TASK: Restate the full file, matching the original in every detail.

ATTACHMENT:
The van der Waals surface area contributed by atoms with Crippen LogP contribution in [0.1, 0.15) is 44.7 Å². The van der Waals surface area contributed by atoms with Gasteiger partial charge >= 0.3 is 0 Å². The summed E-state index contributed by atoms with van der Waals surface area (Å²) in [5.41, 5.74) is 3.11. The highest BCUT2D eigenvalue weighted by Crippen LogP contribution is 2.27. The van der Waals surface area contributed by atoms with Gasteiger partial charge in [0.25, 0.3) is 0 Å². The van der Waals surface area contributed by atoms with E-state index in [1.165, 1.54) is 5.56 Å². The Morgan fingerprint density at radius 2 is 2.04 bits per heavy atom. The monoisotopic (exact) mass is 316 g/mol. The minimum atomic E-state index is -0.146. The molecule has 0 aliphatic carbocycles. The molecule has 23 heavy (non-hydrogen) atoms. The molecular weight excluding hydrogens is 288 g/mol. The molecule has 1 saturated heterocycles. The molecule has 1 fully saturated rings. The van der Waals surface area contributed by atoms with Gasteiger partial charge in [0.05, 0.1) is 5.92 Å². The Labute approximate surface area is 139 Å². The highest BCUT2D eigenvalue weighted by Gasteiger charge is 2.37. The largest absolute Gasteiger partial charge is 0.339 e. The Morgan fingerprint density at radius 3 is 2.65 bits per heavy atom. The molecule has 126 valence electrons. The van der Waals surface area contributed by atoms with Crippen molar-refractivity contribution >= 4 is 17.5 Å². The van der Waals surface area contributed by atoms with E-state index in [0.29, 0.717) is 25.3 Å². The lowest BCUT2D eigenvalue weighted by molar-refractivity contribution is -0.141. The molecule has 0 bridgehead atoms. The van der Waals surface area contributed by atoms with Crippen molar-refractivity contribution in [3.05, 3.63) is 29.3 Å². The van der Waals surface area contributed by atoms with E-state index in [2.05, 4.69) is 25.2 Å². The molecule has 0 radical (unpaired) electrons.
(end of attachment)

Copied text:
The van der Waals surface area contributed by atoms with Crippen LogP contribution in [0.1, 0.15) is 44.7 Å². The van der Waals surface area contributed by atoms with Gasteiger partial charge >= 0.3 is 0 Å². The summed E-state index contributed by atoms with van der Waals surface area (Å²) in [5.41, 5.74) is 3.11. The highest BCUT2D eigenvalue weighted by Crippen LogP contribution is 2.27. The van der Waals surface area contributed by atoms with Gasteiger partial charge in [0.25, 0.3) is 0 Å². The van der Waals surface area contributed by atoms with E-state index in [1.165, 1.54) is 5.56 Å². The Morgan fingerprint density at radius 2 is 2.04 bits per heavy atom. The monoisotopic (exact) mass is 316 g/mol. The minimum atomic E-state index is -0.146. The molecule has 0 aliphatic carbocycles. The molecule has 23 heavy (non-hydrogen) atoms. The molecular weight excluding hydrogens is 288 g/mol. The molecule has 1 saturated heterocycles. The molecule has 1 fully saturated rings. The van der Waals surface area contributed by atoms with Gasteiger partial charge in [0.05, 0.1) is 5.92 Å². The Labute approximate surface area is 139 Å². The highest BCUT2D eigenvalue weighted by Gasteiger charge is 2.37. The largest absolute Gasteiger partial charge is 0.339 e. The Morgan fingerprint density at radius 3 is 2.65 bits per heavy atom. The molecule has 126 valence electrons. The van der Waals surface area contributed by atoms with Crippen molar-refractivity contribution >= 4 is 17.5 Å². The van der Waals surface area contributed by atoms with E-state index in [0.29, 0.717) is 25.3 Å². The lowest BCUT2D eigenvalue weighted by molar-refractivity contribution is -0.141. The molecule has 0 bridgehead atoms. The van der Waals surface area contributed by atoms with Crippen molar-refractivity contribution in [3.05, 3.63) is 29.3 Å². The van der Waals surface area contributed by atoms with E-state index in [2.05, 4.69) is 25.2 Å². The molecule has 0 radical (unpaired) electrons.